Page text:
bullet Week 7: Probabilistic Modeling and Neural Networks. Machine Learning Approaches for Protein  Structure Prediction.
bullet Week 8: Machine Learning Approaches for Other Problems (Signal Peptides, etc). DNA Microarray Data and Gene Regulation
bullet Week 9: Probabilistic Modeling of DNA MicroArrays: Single-Gene Level. Probabilistic Modeling of DNA MicroArrays: Multiple-Gene Level. Gene and Protein Networks. Systems Biology.
bullet Week 10: Project Presentations.



Course - Prerequisites - Textbook - Grading - Schedule - Other


Texts on reserve at the UCI Science Library

bullet Bioinformatics: the Machine Learning Approach by Pierre Baldi and Soren Brunak.
bullet DNA Microarrays and Gene Expression by Pierre Baldi and G. Wesley Hatfield
bullet Biological Sequence Analysis by Richard Durbin et al.
bullet Introduction to Protein Structure by Carl Branden and John Tooze.
bullet Introduction to Computational Biology by Michael S. Waterman.
bullet Artificial intelligence and molecular biology edited by Lawrence Hunter.
bullet Mathematical methods for DNA sequences edited by Michael S. Waterman.



Relation to Other Courses

This course is intended to complement the existing ``hands-on'' computer based courses Biological Sciences 123/223 (Computer Applications in Molecular Biology/Computational Molecular Biology), which give a very practical introduction to using computer tools in molecular biology. In contrast, this course emphasizes the development of probabilistic models and machine learning approaches for the analysis of biological data. This course is also intended to closely complement the existing ICS course``Representations and Algorithms for Molecular Biology'' (currently ICS-277 and scheduled to become ICS-277A). In contrast, this course emphasizes modeling and analysis of biological data using a probabilistic framework. The probabilistic approach is essential to account for biological variability brought about by evolutionary tinkering. The course can be viewed as data mining, machine learning, and probabilistic algorithms, concentrated on biological data sets, especially sequence data, but also including other data sets, such as gene expression data, depending on student interest.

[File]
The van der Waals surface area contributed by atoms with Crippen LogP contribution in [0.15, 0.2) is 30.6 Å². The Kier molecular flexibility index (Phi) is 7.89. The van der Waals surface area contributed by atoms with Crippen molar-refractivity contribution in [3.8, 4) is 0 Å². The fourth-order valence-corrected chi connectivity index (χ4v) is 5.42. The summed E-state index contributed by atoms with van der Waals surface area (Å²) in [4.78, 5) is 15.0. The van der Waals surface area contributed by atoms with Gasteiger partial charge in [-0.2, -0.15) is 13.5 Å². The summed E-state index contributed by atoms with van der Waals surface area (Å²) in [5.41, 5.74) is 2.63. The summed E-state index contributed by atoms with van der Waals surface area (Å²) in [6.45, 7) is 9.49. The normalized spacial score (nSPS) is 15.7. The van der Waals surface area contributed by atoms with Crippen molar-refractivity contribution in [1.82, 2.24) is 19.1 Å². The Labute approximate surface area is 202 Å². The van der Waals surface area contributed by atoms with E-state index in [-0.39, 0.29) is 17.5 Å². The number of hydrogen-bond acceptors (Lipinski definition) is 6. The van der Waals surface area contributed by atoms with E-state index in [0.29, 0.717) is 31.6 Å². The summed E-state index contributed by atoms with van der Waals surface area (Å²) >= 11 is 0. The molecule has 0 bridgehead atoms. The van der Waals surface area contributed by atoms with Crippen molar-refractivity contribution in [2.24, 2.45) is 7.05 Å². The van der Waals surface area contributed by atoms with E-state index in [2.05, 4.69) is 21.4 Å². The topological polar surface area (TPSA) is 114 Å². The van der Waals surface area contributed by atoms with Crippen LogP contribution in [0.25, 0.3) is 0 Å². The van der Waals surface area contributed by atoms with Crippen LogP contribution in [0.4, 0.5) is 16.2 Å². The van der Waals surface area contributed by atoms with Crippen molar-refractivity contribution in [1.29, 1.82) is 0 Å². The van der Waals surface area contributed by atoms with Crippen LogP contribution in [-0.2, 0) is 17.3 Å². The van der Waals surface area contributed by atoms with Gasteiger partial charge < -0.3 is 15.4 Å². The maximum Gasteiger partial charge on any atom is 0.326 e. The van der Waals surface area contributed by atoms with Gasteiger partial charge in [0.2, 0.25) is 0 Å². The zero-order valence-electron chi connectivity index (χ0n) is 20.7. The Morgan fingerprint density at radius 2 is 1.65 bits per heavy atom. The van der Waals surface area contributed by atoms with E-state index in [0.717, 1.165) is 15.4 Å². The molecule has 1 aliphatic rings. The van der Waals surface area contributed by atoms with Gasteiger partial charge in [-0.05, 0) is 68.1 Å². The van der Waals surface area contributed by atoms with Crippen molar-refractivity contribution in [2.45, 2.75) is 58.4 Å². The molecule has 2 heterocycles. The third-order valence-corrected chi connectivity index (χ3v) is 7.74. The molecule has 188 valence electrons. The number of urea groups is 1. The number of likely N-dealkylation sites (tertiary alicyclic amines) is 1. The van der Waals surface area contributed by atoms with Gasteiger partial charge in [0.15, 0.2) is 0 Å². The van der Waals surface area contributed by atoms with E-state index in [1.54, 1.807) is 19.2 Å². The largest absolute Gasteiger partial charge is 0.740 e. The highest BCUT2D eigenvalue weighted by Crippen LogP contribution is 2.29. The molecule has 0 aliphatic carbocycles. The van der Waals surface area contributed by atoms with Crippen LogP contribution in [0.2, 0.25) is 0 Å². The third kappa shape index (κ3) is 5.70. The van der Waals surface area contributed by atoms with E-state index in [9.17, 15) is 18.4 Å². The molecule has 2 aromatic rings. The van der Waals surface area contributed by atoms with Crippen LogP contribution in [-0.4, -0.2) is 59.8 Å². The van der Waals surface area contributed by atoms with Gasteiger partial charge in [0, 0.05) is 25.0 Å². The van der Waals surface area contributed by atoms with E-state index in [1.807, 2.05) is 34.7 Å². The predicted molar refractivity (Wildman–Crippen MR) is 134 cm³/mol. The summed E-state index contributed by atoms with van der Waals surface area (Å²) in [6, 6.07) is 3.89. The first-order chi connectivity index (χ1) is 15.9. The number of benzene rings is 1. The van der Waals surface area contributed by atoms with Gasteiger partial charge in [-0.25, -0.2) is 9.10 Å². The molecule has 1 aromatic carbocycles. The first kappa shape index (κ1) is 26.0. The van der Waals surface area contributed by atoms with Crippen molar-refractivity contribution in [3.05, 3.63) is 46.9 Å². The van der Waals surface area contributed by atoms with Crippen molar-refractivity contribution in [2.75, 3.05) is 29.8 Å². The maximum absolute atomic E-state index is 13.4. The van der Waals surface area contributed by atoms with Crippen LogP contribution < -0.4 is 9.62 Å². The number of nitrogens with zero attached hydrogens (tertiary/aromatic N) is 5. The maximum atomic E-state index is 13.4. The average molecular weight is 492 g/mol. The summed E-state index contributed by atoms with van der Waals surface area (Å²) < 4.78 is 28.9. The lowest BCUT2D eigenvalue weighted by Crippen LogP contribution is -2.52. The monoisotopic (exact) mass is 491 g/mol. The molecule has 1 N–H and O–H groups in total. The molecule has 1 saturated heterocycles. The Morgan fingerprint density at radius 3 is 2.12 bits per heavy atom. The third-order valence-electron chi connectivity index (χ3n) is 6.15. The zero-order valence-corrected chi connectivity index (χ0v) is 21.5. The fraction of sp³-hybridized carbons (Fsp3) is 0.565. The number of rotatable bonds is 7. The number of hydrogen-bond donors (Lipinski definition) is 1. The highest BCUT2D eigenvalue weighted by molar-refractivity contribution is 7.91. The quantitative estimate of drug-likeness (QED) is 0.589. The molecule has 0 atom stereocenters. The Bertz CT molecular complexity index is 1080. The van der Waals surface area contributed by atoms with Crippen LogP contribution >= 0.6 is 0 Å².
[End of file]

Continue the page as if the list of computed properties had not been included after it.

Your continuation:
There is essentially no overlap between this course and ICS 246, as well as ICS 248. There is a small overlap with ICS 275B and with 283. The overlap with 275B is in the use of graphical models. Not all the graphical models used in 277B, however, are Bayesian networks. Furthermore, the Bayesian networks used in 277B are very specialized and come with their own algorithms (forward-backward, inside outside) etc. There is also a small overlap with ICS 273 (machine learning) but the approach in 277B is more probabilistic and, once more, focused exclusively on biological problems. ICS 277B could benefit students who have taken ICS 275B and/or ICS 273 by deepening their understanding of graphical model/machine learning concepts and letting them apply systematically to problems in biology.

Finally, ICS 277B complements a course such as 223 (Molecular Biology and Biochemistry) by focusing on the application of computational methods to the solution of biological problems.

This course is part of the new ICS concentration: Informatics in Biology and Medicine.

Course - Prerequisites - Textbook - Grading - Schedule - Other


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© 2017 Pierre Baldi | pfbaldi [at] uci [dot] edu